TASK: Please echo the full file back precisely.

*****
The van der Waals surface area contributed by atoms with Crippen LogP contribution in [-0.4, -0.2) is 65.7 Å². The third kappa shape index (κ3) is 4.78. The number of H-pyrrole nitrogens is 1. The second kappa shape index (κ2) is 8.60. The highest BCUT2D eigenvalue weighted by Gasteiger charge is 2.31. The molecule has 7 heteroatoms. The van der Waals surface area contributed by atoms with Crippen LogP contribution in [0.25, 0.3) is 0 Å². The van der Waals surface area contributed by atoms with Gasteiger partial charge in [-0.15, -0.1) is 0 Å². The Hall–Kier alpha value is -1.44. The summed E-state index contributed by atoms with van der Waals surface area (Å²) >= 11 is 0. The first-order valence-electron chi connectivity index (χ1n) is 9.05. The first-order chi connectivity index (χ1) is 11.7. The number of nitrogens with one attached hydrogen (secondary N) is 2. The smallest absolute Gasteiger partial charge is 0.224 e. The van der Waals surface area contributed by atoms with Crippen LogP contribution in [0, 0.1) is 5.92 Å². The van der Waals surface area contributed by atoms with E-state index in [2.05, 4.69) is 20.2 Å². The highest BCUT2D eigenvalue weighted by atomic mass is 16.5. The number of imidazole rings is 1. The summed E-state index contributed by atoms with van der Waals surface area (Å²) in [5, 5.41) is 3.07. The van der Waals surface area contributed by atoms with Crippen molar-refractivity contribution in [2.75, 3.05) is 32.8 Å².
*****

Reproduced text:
The van der Waals surface area contributed by atoms with Crippen LogP contribution in [-0.4, -0.2) is 65.7 Å². The third kappa shape index (κ3) is 4.78. The number of H-pyrrole nitrogens is 1. The second kappa shape index (κ2) is 8.60. The highest BCUT2D eigenvalue weighted by Gasteiger charge is 2.31. The molecule has 7 heteroatoms. The van der Waals surface area contributed by atoms with Crippen LogP contribution in [0.25, 0.3) is 0 Å². The van der Waals surface area contributed by atoms with Gasteiger partial charge in [-0.15, -0.1) is 0 Å². The Hall–Kier alpha value is -1.44. The summed E-state index contributed by atoms with van der Waals surface area (Å²) >= 11 is 0. The first-order valence-electron chi connectivity index (χ1n) is 9.05. The first-order chi connectivity index (χ1) is 11.7. The number of nitrogens with one attached hydrogen (secondary N) is 2. The smallest absolute Gasteiger partial charge is 0.224 e. The van der Waals surface area contributed by atoms with Crippen LogP contribution in [0, 0.1) is 5.92 Å². The van der Waals surface area contributed by atoms with E-state index in [2.05, 4.69) is 20.2 Å². The highest BCUT2D eigenvalue weighted by atomic mass is 16.5. The number of imidazole rings is 1. The summed E-state index contributed by atoms with van der Waals surface area (Å²) in [5, 5.41) is 3.07. The van der Waals surface area contributed by atoms with Crippen molar-refractivity contribution in [2.75, 3.05) is 32.8 Å².